Before she returned to Arizona last year, a friend from Tempe mailed her some meth: "I had one of those decisions to make, didn't I? I called my mom, and she came by and we flushed it down the toilet together. It was like watching a part of my life disappearing, a bad part of my life."
Barb completed her undergraduate degree, and now is attending graduate school at ASU, again focusing on psychology. Meth-free, she says, for almost two years, Barb is still trying to understand why she became a tweaker.
"I'm interested in the mind and what makes it tick," she says. "I don't know why one person becomes a drug fiend and another doesn't, or why one person commits murder and another doesn't. I want to get healthy enough where I don't have to think about my own stuff. I want to be able to help other people with their stuff."
It's not the fuzzy fuchsia pants that give Scotty away, or the spiky blond hair. It's the pacifier. He's sucking on it for the same reason many tweakers chew gum--to keep from grinding his teeth.
"I hate the jaw thing," he says.
A well-publicized survey released in September by the Washington, D.C., think tank Drug Strategies said almost one in five Arizona high school students claim they've tried meth.
Scotty, 17, is one of them.
Standing in the outdoor courtyard at a Phoenix rave--an all-night, all-ages dance party with electronic music and multimedia visual displays--the Scottsdale high school senior twitches in time with a drum machine beat.
Not all ravers are tweakers--but more are now than ever before. The traditional rave drug is MDMA, or Ecstasy, a chemical cousin of methamphetamine that produces a less powerful energy boost but a more powerful sense of euphoria. Ecstasy also produces strong feelings of empathy, and is known as a "love drug," a reputation meth does not share.
Coming down on Ecstasy is cake compared to a meth crash. But Ecstasy is far more expensive than meth ($20-$25 per hit in the Valley), and the high lasts only three or four hours. As a result, in cities where methamphetamine use is epidemic--Phoenix, San Diego, Los Angeles and San Francisco--more and more ravers who use drugs are converting to meth.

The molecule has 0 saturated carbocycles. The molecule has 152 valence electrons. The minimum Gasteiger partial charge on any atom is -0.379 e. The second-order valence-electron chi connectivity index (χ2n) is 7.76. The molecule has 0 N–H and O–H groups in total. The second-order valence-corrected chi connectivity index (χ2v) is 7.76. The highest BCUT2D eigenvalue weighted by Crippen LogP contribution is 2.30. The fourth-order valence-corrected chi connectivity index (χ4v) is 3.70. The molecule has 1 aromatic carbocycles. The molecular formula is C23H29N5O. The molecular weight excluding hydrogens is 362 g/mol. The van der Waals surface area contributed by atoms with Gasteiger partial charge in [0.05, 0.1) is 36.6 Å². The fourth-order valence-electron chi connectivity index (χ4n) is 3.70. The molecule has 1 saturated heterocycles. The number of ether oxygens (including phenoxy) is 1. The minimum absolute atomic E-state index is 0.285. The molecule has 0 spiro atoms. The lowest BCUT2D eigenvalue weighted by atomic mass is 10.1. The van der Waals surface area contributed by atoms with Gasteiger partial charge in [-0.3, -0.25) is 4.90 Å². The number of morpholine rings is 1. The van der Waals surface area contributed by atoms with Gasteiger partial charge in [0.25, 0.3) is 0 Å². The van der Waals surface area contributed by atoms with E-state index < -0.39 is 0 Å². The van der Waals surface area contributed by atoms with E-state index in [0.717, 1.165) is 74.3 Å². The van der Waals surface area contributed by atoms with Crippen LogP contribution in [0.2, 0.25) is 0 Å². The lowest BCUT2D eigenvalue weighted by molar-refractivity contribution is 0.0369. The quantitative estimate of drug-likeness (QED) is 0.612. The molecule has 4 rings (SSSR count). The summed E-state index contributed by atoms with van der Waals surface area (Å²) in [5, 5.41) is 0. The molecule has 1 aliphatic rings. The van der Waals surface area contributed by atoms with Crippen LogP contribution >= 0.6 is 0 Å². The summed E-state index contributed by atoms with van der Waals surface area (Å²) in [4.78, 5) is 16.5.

Meth's rapid rise in rave culture has paralleled the rise of faster, darker subgenres of electronic dance music collectively called "hard core." Now, just as meth is rivaling Ecstasy, hard-core is rivaling "old school" rave music, which also is upbeat, but smooth and flowery by comparison.
Tweak has become a dividing force in rave culture: Many nontweaking ravers point to meth as a sign that their Utopian-minded subculture is falling from grace, just as meth dragged down "hippie"-era San Francisco.
Two large raves were held in the Valley on the night New Times first spoke with Scotty. The one in the East Valley was called Recess. Scotty attended Apocalypse, where the headline entertainer was DJ Speedy, out of Vegas.
Scotty pulls out his pacifier to field questions, but frequently repeats the first word of a sentence several times, or abandons a response halfway and starts over. When he's done, he replaces the pacifier and resumes his gnawing.
He says he first tried meth in the fall of 1996, and didn't like it. Scotty snorted three tiny lines with high school friends and went to a party. Instead of having fun, he couldn't stop feeling the inside of his mouth: "I had like this white guck all over my tongue."
The next time was "way better." It started on a Friday night last January or February, when he snorted two lines of what may have been "glass" (an extremely pure, potent form of methamphetamine). Scotty was wired for about 35 hours, most of it pleasantly intense.